COURTESY OF RON BILLINGS
Largest genome yet
Species: Loblolly pine, Pinus taeda
Genome size: 22.18 billion base pairs
Members of the Loblolly Pine Genome Project have sequenced the largest genome ever assembled—all 22.18 billion base pairs of their chosen conifer, Pinus taeda. Their work, both describing the loblolly pine genome and the methods they devised to decode it, was published today (March 20) in Genome Biology and Genetics. Norway spruce (Picea abies), the previous record-holder for largest genome sequenced and assembled, has only 19.6 billion base pairs.
The University of California, Davis’s Charles Langley and colleagues used whole-genome shotgun sequencing on a sample derived from a single megagametophyte, the haploid tissue of a pine seed, augmented with several long-fragment mate-pair libraries from the parental diploid DNA. To make the formidable assembly task a feasible one, the team grouped paired-end sequence reads into sets of longer “super reads,” which they then mapped using scaffolds.
As with many plants, a large portion of the P. taeda genome is comprised of repetitive elements, making the tasks of sequencing and assembly all the more difficult. “This particular genome presented a real challenge, and we worked really hard to produce something of quality in response to that challenge,” study coauthor David Neale of UC Davis said in a statement. In the end, the team identified genes involved in disease-resistance, stress response, and wood formation.
WIKIMEDIA, VNPSpecies: Black grouse, Tetrao tetrix
Genome size: Approximately 1.2 billion base pairs
Using a reference-guided assembly strategy, investigators from Uppsala University in Sweden this month (March 6) presented in BMC Genomics a draft of the black grouse (Tetrao tetrix) genome. Comparing the black grouse genome to that of the chicken and turkey, the researchers found evidence to support the idea that the X chromosome—the Z chromosome in birds—evolves faster than the autosomes and that genes in the major histocompatability complex (MHC) are more labile than those in other genomic regions.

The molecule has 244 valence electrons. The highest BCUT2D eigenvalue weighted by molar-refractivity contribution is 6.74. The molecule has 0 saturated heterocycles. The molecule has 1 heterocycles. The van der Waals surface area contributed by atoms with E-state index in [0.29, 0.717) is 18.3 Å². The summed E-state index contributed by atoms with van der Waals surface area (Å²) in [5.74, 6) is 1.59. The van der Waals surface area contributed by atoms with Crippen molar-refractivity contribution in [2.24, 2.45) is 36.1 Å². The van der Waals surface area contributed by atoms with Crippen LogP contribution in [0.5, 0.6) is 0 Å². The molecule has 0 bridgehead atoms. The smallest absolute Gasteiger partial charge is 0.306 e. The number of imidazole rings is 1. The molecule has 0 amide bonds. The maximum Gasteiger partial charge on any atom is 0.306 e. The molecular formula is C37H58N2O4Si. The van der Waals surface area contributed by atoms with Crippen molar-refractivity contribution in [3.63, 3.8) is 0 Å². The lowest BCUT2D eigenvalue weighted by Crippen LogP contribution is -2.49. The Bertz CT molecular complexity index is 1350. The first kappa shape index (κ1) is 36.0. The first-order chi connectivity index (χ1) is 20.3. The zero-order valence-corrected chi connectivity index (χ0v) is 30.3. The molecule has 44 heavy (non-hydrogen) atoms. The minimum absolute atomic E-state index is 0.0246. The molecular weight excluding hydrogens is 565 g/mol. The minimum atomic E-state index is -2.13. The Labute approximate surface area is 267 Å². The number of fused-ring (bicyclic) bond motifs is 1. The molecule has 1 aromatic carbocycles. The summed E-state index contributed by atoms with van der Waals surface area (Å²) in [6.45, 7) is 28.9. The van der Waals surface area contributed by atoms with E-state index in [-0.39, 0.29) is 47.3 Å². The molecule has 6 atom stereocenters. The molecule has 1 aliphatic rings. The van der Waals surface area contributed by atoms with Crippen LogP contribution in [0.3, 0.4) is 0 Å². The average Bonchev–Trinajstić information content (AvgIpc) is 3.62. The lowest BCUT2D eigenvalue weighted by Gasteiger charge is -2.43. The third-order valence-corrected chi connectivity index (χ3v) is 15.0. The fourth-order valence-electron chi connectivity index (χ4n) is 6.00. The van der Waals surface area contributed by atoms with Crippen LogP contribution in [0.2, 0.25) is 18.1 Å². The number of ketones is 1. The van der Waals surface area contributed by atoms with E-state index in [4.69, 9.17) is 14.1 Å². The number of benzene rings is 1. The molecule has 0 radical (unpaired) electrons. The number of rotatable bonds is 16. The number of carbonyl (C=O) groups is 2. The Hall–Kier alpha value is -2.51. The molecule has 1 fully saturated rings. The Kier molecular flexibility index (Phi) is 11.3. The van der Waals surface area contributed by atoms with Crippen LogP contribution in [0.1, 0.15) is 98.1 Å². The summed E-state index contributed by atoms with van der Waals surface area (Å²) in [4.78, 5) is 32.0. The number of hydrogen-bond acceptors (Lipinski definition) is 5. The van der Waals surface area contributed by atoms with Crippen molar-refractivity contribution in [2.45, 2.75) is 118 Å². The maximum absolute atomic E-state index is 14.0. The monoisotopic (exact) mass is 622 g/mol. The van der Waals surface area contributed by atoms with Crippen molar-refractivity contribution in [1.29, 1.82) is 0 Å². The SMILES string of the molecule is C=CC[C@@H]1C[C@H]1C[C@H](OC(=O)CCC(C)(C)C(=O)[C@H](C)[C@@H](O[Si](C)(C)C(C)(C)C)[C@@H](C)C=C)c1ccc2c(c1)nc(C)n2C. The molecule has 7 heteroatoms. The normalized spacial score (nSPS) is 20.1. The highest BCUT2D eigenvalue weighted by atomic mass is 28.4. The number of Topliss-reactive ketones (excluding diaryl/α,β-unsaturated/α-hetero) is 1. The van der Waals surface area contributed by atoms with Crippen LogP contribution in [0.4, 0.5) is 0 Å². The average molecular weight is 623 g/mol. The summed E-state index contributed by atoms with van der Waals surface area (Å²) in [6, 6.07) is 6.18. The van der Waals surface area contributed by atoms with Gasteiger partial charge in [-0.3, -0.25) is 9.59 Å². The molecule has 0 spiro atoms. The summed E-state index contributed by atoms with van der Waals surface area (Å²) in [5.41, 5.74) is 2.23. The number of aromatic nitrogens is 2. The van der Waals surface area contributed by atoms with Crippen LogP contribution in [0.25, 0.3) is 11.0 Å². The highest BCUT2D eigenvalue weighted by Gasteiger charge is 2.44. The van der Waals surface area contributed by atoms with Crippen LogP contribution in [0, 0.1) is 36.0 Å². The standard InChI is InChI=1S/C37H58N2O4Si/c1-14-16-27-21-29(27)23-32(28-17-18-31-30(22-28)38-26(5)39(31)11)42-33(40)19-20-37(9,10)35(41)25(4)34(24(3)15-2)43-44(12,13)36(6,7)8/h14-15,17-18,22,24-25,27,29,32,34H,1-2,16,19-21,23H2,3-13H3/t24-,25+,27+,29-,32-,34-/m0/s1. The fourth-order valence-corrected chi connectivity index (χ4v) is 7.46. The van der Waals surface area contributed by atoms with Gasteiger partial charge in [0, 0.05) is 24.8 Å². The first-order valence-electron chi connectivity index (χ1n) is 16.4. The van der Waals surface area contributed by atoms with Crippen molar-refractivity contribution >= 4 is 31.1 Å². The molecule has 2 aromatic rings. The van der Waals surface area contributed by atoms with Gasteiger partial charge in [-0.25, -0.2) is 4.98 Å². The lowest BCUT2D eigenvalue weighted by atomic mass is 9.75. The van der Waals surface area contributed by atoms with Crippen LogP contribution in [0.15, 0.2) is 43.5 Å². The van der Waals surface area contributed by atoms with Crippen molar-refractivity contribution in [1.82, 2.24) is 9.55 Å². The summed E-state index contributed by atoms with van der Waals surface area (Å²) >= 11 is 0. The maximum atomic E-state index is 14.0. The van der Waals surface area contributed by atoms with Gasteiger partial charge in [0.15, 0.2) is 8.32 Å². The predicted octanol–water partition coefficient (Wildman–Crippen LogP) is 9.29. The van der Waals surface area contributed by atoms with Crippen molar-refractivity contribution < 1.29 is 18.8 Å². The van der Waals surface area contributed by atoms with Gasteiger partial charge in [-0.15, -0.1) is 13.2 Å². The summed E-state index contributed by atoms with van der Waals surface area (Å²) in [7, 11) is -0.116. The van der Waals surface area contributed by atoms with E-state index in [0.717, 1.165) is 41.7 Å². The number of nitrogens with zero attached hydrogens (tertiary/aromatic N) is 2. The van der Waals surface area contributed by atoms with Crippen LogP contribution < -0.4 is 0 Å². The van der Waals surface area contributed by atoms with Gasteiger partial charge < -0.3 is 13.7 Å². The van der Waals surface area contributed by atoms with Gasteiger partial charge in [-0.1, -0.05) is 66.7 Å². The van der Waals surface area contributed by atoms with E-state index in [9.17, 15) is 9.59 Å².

The Uppsala team identified around 1 million single nucleotide polymorphisms (SNPs) and 106 genomic regions that showed high nucleotide divergence between black grouse and chickens or turkeys.
“Our study demonstrates how a moderate sequencing effort can be combined with existing genome references to generate a draft genome for a non-model species,” the researchers wrote in their report.
WIKIMEDIA, CHRISTIAN FISCHERSpecies: Greater duckweed, Spirodela polyrhiza
Genome size: 158 million base pairs
The genome and transcriptome of the greater duckweed (Spirodela polyrhiza), published last month (February 19) in Nature Communications by an international team led by researchers at Rutgers University in New Jersey, contains only 158 million base pairs, making it the smallest monocot genome sequenced and assembled to date.
“Spirodela represents a basal monocotyledonous species from the Alismatales and will be an invaluable genomic resource to study the history of the monocotyledonous lineage,” the authors wrote in their paper. The researchers also noted that understanding the duckweed genome could have implications for the treatment of wastewater as well as the production of biofuels and recombinant proteins for pharmaceutical applications.
“The sequencing of this genome opens new frontiers in the molecular biology of aquatic plants,” study coauthor Joachim Messing said in a statement. Because S. polyrhiza is a basal monocot species, it “will serve as a new reference for all flowering plants.”
WIKIMEDIA, PIERRESELIMSpecies: Cultivated pepper, Zunla-1 (Capsicum annuum L.); wild pepper, Chiltepin (C. annuum var. glabriusculum)
Genome sizes: 3.35 billion base pairs; 3.48 billion base pairs
In January, and international team published the genome of a hot pepper (Capsicum annuum) variety called the Criollo de Morelos 334. This month (March 3), another international team presented in PNAS a genomic analysis of another cultivated hot pepper genome, Zunla-1 (Capsicum annuum L.), and its wild counterpart, Chiltepin (C. annuum var. glabriusculum). Comparing cultivated and wild pepper genomes, the researchers identified markers of artificial selection, which pointed to candidate domestication genes.
“The Capsicum reference genome provides crucial information for the study of not only the evolution of the pepper genome but also the Solanaceae family, and it will facilitate the establishment of more effective pepper breeding programs,” the researchers wrote in their paper.